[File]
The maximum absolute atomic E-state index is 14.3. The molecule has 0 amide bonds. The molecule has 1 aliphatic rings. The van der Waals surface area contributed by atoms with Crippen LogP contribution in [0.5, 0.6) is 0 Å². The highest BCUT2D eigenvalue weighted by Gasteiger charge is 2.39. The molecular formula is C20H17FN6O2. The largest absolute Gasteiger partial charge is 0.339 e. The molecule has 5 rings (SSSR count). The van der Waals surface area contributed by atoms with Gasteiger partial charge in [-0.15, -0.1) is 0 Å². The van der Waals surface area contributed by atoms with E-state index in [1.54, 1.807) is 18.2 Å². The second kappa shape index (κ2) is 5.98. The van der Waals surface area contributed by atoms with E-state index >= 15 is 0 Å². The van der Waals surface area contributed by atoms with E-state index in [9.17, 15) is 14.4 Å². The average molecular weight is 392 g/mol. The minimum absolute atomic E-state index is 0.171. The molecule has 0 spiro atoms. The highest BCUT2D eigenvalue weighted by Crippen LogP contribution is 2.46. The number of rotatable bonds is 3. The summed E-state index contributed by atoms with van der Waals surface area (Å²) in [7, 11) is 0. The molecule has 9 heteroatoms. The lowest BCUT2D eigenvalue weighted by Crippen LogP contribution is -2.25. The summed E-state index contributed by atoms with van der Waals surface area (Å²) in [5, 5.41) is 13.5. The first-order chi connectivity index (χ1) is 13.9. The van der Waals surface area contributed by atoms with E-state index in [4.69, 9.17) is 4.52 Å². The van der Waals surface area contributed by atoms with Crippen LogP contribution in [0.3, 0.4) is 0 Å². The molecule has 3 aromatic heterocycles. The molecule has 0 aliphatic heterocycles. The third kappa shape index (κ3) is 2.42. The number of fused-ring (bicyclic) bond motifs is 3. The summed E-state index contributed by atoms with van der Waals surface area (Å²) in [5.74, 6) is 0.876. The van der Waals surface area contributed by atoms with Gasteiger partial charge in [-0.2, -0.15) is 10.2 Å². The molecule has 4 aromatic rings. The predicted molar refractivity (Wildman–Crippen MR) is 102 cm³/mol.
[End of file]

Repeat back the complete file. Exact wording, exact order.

The maximum absolute atomic E-state index is 14.3. The molecule has 0 amide bonds. The molecule has 1 aliphatic rings. The van der Waals surface area contributed by atoms with Crippen LogP contribution in [0.5, 0.6) is 0 Å². The highest BCUT2D eigenvalue weighted by Gasteiger charge is 2.39. The molecular formula is C20H17FN6O2. The largest absolute Gasteiger partial charge is 0.339 e. The molecule has 5 rings (SSSR count). The van der Waals surface area contributed by atoms with Gasteiger partial charge in [-0.15, -0.1) is 0 Å². The van der Waals surface area contributed by atoms with E-state index in [1.54, 1.807) is 18.2 Å². The second kappa shape index (κ2) is 5.98. The van der Waals surface area contributed by atoms with E-state index >= 15 is 0 Å². The van der Waals surface area contributed by atoms with E-state index in [9.17, 15) is 14.4 Å². The average molecular weight is 392 g/mol. The minimum absolute atomic E-state index is 0.171. The molecule has 0 spiro atoms. The highest BCUT2D eigenvalue weighted by Crippen LogP contribution is 2.46. The number of rotatable bonds is 3. The summed E-state index contributed by atoms with van der Waals surface area (Å²) in [7, 11) is 0. The molecule has 9 heteroatoms. The lowest BCUT2D eigenvalue weighted by Crippen LogP contribution is -2.25. The summed E-state index contributed by atoms with van der Waals surface area (Å²) in [5, 5.41) is 13.5. The first-order chi connectivity index (χ1) is 13.9. The van der Waals surface area contributed by atoms with E-state index in [4.69, 9.17) is 4.52 Å². The van der Waals surface area contributed by atoms with Crippen LogP contribution in [0.3, 0.4) is 0 Å². The molecule has 3 aromatic heterocycles. The molecule has 0 aliphatic heterocycles. The third kappa shape index (κ3) is 2.42. The number of fused-ring (bicyclic) bond motifs is 3. The summed E-state index contributed by atoms with van der Waals surface area (Å²) in [5.74, 6) is 0.876. The van der Waals surface area contributed by atoms with Gasteiger partial charge in [-0.2, -0.15) is 10.2 Å². The molecule has 4 aromatic rings. The predicted molar refractivity (Wildman–Crippen MR) is 102 cm³/mol.